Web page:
Fish Five Miles Down

The "deepest ever fish on film" was mentioned on the NPR website recently, and I thought I'd pass it along so that everyone could start celebrating early. The fish, a Liparid (or Snailfish) lives at around 7,700+ meters (that's nearly 5 miles) down in the Japan Trench.

The footage was taken by a "free-form lander", which is described in the news story as being some sort of a lunar lander type of device that they just hork off the side of the ship and come back for later. It's a weird looking fish, and some of the footage is available for viewing.

Thursday, October 9, 2008

Wyoming Vista

Just a little picture to cleanse the Thursday-afternoon palate, straight from Wyoming to the interblogospherenet.

Tuesday, October 7, 2008

Earth Science Literacy

So the first Draft of the Earth Science Literacy Document is up and available for comments (right...HERE). This is an NSF-supported effort meant to explicitly spell-out the state of our knowledge of the Earth in a way that everyday, non-specialist citizens can understand. Effectively, it's a list of the Things Folks Should Know About the Earth, and is meant to go along with all the Ocean, Climate, and Atmosphere Literacy work that was recently undertaken.

Anyway, the document identifies 8 Big Ideas in the Earth Sciences, which I've summarized below. These ideas are supplemented by a series of Supporting Concepts that flesh out the overarching concept. The 8 Big Ideas (paraphrased) are:

1) Earth is 4.6 Ga, and the rock record contains its history.

2) Earth is a complexly interacting system

3) Earth is a continuously changing planet

4) Earth is the Water Planet

5) Life evolves in concert with the evolving Earth, and similarly modifies and effects the Earth in turn.

6) Humans depend on Earth for Resources

7) Earth Science helps us understand and mitigate natural disasters

8) Humans are a significant agent of change on the Earth

It's a pretty nice list, in my opinion, and would make a great hand-out in an undergrad intro class. I also like how the foundational concepts of Plate Tectonics and Evolution are distributed throughout the supporting points, driving home the unifying power of both of these fundamental concepts.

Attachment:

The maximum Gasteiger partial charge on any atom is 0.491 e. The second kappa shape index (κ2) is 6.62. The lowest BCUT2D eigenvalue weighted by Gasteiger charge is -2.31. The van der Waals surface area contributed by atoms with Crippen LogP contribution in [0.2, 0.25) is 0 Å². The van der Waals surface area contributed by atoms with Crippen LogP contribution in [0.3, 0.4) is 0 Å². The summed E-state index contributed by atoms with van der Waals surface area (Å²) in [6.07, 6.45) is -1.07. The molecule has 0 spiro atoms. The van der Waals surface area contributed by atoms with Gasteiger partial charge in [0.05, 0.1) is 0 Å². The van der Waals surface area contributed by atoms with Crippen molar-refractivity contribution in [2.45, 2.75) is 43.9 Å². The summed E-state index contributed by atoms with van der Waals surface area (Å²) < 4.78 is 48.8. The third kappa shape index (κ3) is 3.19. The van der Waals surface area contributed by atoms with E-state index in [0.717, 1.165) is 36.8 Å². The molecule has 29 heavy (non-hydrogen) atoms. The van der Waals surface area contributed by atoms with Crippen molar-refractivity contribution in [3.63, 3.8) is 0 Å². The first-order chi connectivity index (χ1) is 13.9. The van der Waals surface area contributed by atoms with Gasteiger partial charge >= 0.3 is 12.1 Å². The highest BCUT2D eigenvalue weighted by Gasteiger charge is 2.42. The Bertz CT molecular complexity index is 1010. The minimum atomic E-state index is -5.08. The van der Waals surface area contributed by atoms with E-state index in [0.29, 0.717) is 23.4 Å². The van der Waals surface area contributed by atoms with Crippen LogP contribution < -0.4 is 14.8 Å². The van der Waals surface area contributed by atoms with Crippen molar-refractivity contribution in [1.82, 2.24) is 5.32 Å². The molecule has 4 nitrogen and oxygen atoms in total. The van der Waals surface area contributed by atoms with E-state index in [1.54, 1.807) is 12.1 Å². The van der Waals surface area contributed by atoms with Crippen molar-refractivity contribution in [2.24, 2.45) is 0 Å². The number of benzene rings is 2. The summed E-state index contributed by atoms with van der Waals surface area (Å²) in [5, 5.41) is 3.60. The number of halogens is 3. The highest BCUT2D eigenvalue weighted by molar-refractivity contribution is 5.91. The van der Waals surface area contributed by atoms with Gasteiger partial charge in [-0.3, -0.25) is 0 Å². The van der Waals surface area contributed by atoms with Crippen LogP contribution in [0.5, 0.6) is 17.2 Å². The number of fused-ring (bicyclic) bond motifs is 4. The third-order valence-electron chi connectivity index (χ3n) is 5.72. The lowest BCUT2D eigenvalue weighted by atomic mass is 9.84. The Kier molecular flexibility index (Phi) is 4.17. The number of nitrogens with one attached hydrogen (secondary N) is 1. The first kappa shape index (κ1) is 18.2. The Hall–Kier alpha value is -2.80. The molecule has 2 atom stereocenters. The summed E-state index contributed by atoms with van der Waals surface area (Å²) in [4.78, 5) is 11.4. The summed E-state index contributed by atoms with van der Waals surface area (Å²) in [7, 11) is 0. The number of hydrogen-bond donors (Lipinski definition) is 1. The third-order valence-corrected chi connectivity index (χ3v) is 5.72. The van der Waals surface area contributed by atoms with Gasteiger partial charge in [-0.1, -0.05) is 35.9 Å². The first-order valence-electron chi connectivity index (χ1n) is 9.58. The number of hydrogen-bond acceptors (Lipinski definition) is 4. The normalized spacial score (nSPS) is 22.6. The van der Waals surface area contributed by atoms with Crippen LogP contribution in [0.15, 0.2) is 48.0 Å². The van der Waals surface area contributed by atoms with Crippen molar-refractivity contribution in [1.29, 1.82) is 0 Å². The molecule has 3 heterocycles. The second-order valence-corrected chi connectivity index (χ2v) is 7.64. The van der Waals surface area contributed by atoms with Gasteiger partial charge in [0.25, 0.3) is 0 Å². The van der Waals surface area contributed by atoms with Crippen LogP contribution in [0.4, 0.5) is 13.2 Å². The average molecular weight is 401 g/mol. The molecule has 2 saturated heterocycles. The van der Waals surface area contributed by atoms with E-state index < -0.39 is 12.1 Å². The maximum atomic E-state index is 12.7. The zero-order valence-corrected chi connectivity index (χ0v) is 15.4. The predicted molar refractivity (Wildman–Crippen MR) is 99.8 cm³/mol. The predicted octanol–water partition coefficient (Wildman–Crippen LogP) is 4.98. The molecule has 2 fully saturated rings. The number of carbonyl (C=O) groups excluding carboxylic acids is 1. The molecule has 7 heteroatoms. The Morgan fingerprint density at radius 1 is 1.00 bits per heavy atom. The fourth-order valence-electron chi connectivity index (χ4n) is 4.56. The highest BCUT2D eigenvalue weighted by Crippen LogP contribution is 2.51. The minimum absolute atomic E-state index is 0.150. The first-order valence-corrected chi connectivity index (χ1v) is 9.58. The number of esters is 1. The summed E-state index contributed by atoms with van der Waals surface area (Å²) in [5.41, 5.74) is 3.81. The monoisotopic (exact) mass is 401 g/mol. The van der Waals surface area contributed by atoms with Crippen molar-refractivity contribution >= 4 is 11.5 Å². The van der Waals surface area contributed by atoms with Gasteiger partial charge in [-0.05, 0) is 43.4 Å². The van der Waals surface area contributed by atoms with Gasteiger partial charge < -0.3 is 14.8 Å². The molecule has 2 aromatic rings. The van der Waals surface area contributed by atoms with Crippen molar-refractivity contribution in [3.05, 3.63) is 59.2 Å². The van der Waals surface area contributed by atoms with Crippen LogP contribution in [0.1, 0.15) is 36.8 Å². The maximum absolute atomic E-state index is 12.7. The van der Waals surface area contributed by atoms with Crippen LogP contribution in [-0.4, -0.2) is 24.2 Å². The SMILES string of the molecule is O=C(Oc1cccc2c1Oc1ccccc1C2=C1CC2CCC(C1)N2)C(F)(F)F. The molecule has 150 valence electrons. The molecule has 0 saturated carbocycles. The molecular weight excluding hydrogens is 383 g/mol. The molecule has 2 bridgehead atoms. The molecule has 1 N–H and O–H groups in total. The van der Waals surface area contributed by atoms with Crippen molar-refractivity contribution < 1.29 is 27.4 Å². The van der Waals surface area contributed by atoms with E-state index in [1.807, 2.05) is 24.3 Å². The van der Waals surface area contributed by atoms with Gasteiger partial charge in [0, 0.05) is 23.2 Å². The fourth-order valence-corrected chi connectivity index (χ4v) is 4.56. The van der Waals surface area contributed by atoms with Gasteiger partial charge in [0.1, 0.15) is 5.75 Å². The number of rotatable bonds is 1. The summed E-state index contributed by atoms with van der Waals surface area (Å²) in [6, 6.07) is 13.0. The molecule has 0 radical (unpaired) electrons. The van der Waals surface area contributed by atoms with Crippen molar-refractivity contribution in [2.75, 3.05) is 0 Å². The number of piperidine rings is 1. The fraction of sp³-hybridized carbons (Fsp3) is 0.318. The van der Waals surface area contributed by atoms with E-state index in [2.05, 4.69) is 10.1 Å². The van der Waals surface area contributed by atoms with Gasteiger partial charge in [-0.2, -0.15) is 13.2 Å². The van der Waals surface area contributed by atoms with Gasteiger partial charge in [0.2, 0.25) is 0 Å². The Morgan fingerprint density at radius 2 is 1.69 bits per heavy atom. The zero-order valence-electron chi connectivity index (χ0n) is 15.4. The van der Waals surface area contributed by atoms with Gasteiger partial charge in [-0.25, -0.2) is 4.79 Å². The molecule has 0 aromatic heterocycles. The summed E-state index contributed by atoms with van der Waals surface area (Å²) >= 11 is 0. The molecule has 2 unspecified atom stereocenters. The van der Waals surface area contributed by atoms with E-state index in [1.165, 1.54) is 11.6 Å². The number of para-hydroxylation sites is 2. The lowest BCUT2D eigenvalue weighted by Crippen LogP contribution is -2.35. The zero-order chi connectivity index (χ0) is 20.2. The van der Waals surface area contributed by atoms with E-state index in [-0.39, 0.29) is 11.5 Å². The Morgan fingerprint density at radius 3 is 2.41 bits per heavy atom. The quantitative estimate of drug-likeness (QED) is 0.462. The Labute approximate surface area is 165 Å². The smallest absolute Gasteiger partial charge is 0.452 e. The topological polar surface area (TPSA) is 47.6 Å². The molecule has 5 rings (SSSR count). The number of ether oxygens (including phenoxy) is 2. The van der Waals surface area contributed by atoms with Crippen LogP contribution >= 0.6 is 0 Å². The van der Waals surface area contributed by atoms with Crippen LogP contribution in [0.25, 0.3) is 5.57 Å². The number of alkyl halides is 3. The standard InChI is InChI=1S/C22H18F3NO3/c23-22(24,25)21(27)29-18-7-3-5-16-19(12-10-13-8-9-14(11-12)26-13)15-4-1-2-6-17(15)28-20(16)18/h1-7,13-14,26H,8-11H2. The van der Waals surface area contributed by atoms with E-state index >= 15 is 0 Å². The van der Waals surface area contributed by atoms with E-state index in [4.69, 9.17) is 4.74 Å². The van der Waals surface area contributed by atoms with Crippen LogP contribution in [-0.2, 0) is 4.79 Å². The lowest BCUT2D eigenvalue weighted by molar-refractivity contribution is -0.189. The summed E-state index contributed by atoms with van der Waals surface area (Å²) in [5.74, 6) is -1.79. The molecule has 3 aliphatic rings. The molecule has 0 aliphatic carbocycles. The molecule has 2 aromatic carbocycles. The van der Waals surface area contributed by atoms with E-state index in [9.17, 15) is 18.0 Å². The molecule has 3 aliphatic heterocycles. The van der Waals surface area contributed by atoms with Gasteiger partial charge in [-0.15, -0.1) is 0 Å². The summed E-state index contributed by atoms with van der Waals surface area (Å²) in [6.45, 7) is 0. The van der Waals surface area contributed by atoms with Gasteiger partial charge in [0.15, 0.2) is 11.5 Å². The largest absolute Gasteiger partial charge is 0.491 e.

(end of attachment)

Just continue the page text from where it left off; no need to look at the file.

The only (vague) comment that I have would be that I'd like to see maybe a little more about radioactive decay and radiometric dating. Maybe not as a BIG IDEA, but as another supporting point (somewhere, maybe under #1?).

Importantly, this is only a draft, and if you've got any concerns or issues or burning bits of illumination to add, we have until Oct 31 to make comments, so get to it!

I'd also be more than happy to hear what you guys think about it too, of course.

EDIT: Here are some links to chew on! The Ocean Literacy Network, and their Ocean Literacy Statement; The Atmospheric Science Literacy Framework and their Statement; and the Climate Program Network, and their statement! Whew! That's a lot of statements!

Community Sedimentary Model for Carbonate Systems

I'm sure everyone has already read up on the CSDMS from the most recent "Sedimentary Record", but I thought I'd post a link to their website right here. It has some fairly slick pdfs of the talks, posters, and Working Group Summaries, which make for some pretty nice bleeding-edge "State of the Strata" resources for Carbonate naifs (like myself). Though it's not up yet, the Group says they hope to have a PDF copy of the resultant white paper up soon, so stay tuned!

Thursday, October 2, 2008

Sarah Palin - Dinosaur Rider

Ron Numbers, a scholar who studies the History of Science and Religion, and author of The Creationists, has a pretty nifty little assessment of Palin's creationist bullshit.


Wednesday, October 1, 2008

Kinematic Theory of Unsteady Seperation